The two most popular makers of collectable dimestore soldiers were Manoil and Barclay but other competitors were in the game, as well. Using iron, rather than lead, toy soldiers made by the Grey Iron Company had a strong following. It made many consumer products from iron in addition to toys. The scarce two-figure piece of a buddy helping a wounded comrade that is shown next makes an excellent target for a challenging grading set. One extra figure is included to bring out the emotions of the moment. The battlefield nurse and her patient would make another interesting grading set for Grey Iron.

Grey Iron ( #104 & #105 O'Brien)
Grey Iron ( #104 & #105 O'Brien)
Note that figure on the far left has 0% original paint. Surprisingly, soldiers with less than 50% original paint can be hard to find because collector demand is so low. As a result, many become repaints or "junked" and are not as collectible.

Assembling grading sets changes all that. Most paint problems for this unique double figure occur on the wounded's chin, sling, right elbow, and on the left arm of his buddy.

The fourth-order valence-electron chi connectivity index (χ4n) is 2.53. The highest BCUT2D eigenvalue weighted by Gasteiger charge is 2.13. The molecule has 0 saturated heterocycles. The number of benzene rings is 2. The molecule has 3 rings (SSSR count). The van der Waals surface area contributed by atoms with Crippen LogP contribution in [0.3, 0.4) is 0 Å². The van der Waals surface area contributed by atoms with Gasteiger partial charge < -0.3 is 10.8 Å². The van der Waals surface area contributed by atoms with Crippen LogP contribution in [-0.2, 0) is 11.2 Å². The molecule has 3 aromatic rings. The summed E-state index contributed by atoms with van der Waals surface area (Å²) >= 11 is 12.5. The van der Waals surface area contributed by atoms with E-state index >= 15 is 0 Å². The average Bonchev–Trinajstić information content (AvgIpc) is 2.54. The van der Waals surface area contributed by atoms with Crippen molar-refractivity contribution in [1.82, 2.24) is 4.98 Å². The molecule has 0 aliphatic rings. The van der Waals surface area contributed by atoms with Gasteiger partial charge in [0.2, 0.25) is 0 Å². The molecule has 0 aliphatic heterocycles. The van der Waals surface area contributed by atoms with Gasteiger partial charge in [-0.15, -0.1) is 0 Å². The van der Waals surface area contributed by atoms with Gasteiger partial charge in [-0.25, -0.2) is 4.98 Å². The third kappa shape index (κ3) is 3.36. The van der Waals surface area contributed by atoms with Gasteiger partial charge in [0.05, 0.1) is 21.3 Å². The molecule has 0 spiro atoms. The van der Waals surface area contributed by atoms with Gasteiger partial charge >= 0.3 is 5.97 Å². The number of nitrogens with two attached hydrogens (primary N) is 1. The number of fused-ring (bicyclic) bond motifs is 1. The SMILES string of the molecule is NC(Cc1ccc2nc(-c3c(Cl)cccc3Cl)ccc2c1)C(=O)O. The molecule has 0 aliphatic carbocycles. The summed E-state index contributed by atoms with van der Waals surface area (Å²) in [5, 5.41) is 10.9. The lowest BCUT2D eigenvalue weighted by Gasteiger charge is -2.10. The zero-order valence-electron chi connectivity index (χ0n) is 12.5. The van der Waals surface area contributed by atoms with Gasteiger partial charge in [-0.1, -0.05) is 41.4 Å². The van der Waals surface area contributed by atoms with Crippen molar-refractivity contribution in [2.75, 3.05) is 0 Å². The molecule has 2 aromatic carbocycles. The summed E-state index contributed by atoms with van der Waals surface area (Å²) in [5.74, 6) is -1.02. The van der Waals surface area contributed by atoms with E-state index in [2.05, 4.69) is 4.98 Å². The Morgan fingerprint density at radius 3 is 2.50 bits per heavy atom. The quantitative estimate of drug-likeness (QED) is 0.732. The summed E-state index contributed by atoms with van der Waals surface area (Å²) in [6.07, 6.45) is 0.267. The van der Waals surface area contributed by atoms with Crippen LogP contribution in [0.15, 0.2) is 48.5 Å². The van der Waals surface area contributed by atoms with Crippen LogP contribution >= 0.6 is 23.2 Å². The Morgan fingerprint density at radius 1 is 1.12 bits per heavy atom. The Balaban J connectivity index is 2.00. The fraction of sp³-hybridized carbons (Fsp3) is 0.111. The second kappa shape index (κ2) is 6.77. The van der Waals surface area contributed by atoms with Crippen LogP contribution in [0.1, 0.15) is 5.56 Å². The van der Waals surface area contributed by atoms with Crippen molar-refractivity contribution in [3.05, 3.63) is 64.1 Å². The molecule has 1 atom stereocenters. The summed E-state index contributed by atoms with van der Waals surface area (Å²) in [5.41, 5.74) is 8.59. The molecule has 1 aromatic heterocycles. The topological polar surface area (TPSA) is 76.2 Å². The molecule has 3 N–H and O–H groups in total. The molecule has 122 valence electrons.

A close-up of this figure reveals its casting art even with 0% paint.
A close-up of this figure reveals its casting art even with 0% paint.

The Manoil sniper figure has two versions, 1) kneeling (M44) and 2) standing (M47). Both are scarce and can present a serious condition problem if the folding rifle fails to work properly or is broken beyond a simple repair. This figure rates a "5" on a "1-6" scale with a "6" being mint.

The Manoil sniper figure has two versions
The Manoil sniper figure has two versions
The Manoil sniper figure has two versions
The Manoil sniper figure has two versions

This grading set illustrates both sniper versions 1) kneeling 2) standing.

Compare the single grade "5" figure with the photo on the previous page with the remainder of the grading set above for areas of paint loss. When there are variations of the scarce figures available, mixing them together presents interesting contrasts of design.

There are times when grading sets deliver a sense of action of soldiers moving into the field of battle like Manoil paratroopers.

Manoil (M127 O'Brien)
Manoil (M127 O'Brien)
For this hard to find figure, the right fist shows the most obvious loss of paint. Check the face and toes next for paint loss. Manoil Paymaster (M86 O'Brien)